Picture this: You are on your roof cleaning the gutters when suddenly, you start sliding down. Whatever you do only slows your descent. You will eventually fall and hit the ground hard. This is similar to the nightmare faced by your business-owning clients when they have cash flow crisis.
This is an area where accountants add real value. They must get out in front of this problem. Drum it into their heads: Your client must open a line of credit with their local bank. They should accept offers from the bank for business loans, borrowing a little and paying it back quickly, even if the money just sits in an interest-earning account. They need to establish and maintain a good credit rating.
In the investing world, when financial advisors talk about mutual funds, they often caution, “Past performance is no guarantee of future results.” In the banking world, the situation is reversed. Your credit history (past performance) is a major deciding factor when they determine if they will extend credit when you need it.
Unfortunately, many small businesses let themselves slip into serious trouble before they sound the alarm. They fall behind on their bills, paying only the critical ones. Penalties mount up. There are companies that are willing to lend money, but when you are a business “the banks won’t lend to,” the rates can be astronomical. In peer-to-peer lending, rates might be 35–40 percent.
Let’s assume your client isn’t desperate. They heeded your advice. Things are going well, but they want to be prepared. Maybe they have a seasonal issue but are confident it’s only a temporary condition. The first person they should be talking to is you. You can take an objective view of their cash flow management problem and potential solutions. They likely already have a working relationship with their local bank.
Here are a few ways they can obtain the necessary funds:
Line of Credit: This is exactly why it’s there. Is the line large enough? Talk with the bank about increasing the size, if necessary. Their longevity as a client should work in their favor.
Short-Term Loans: Banks also lend fixed sums. Before all those credit options proliferated, individuals used to take out personal loans. Large corporations go to the commercial paper market to borrow for short periods of time.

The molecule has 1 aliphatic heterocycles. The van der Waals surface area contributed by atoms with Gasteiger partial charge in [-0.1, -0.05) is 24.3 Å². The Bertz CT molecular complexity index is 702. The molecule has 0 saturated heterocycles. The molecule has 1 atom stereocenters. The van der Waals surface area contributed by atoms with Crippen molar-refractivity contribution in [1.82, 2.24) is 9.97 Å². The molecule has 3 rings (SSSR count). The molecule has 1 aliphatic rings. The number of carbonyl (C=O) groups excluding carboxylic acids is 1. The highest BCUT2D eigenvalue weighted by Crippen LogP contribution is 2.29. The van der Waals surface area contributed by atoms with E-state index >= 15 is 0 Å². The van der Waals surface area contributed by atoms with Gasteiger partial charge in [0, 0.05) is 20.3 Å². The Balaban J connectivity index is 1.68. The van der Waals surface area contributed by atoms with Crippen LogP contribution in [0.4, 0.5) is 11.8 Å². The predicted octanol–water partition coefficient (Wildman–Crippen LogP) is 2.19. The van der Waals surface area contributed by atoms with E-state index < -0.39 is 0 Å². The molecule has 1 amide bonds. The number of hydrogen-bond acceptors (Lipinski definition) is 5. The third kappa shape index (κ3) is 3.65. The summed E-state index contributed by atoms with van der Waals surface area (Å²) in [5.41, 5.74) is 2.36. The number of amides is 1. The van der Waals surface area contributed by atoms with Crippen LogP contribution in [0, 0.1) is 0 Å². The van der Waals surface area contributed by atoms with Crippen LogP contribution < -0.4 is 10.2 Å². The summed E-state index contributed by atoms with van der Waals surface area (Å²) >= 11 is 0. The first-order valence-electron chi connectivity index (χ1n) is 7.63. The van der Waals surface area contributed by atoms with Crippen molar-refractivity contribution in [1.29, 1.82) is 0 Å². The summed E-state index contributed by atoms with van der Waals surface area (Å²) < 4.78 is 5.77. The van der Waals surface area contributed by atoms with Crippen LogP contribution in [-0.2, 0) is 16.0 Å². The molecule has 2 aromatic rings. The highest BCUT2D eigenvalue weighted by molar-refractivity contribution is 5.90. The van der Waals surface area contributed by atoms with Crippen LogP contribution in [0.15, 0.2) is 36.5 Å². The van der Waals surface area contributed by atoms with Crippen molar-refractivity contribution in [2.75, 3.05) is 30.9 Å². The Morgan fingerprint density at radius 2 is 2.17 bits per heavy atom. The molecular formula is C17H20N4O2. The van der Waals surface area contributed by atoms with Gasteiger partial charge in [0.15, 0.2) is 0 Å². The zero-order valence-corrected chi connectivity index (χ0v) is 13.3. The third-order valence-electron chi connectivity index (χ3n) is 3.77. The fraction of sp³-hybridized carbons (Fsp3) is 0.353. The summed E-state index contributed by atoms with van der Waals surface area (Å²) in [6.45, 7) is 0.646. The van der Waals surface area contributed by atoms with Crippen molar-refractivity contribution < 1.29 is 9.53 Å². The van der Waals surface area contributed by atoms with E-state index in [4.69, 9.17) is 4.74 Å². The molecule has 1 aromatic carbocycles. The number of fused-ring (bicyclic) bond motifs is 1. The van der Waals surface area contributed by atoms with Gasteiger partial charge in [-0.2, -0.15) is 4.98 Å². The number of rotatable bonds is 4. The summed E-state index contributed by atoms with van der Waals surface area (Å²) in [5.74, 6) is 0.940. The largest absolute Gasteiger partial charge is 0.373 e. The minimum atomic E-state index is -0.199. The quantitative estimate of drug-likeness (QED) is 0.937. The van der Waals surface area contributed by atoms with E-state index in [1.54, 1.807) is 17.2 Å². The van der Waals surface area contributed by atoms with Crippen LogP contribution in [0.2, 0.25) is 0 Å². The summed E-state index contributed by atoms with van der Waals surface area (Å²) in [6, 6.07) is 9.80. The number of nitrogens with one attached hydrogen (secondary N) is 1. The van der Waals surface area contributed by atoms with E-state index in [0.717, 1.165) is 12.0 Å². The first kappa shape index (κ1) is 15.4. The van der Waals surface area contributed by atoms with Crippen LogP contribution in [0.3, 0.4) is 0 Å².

Secured Loans: The bank lends money, but it’s collateralized by an asset like equipment or secured by a claim on anticipated revenue, specifically accounts receivable. Even in municipal government, cities would borrow against future revenue by issuing tax anticipation notes.
Securities-Based Lending: The financial services industry used to call borrowing against stock a “margin loan.” They expanded into another area, securities-based lending. Essentially, the business has securities, but it’s a bad time to sell because they would be selling a bond before maturity in a rising interest rate environment. The financial services firm may offer this as a borrowing option.
Personal Guarantee: Your bank might agree to lend to your business, but they like your credit profile a lot better. You have assets and a house. They want your personal guarantee on the business loan.
Peer-to-Peer Lending: This type is also called P2P. According to an article on Nerdwallet.com, there might be an investor, hedge fund or investment bank behind the intermediary. You need a good personal credit score. Interest rates can be high. It’s not a first alternative.
Credit Cards: You’ve heard the stories. “We maxed out the credit cards to get the business through tough period.” You know what those rates look like. This is not a prudent option. You tend to only hear about the stories with a happy ending.
Equity Loans: Many business owners put their own money into the business. It might be equity or an outright loan. This needs to be documented. An article on fitsmallbusiness.com documents the steps. You can see the role the accountant plays.
Equity Sales: Take on a partner who believes in the business. They put up cash. You sell them a stake. They are becoming an equity owner.
The Well-Heeled Friend: Someone they know and trust, outside the banking system, puts up money, expecting to be repaid. Think in-laws or parents who want their child’s business to succeed. They may be the lender of last resort. The existence and terms of the loan should be spelled out in case things don’t turn around and the business goes into liquidation.
Your business-owning client has options. Hopefully, time is on their side. After talking with you, their local bank should be their first stop. If it’s practical, they should shop competing banks. The Small Business Administration may also be able to help.
Bryce Sanders is president of Perceptive Business Solutions Inc. in New Hope, Pennsylvania. He provides high-net-worth client acquisition training for the financial services industry. His book, Captivating the Wealthy Investor, can be found on Amazon.com.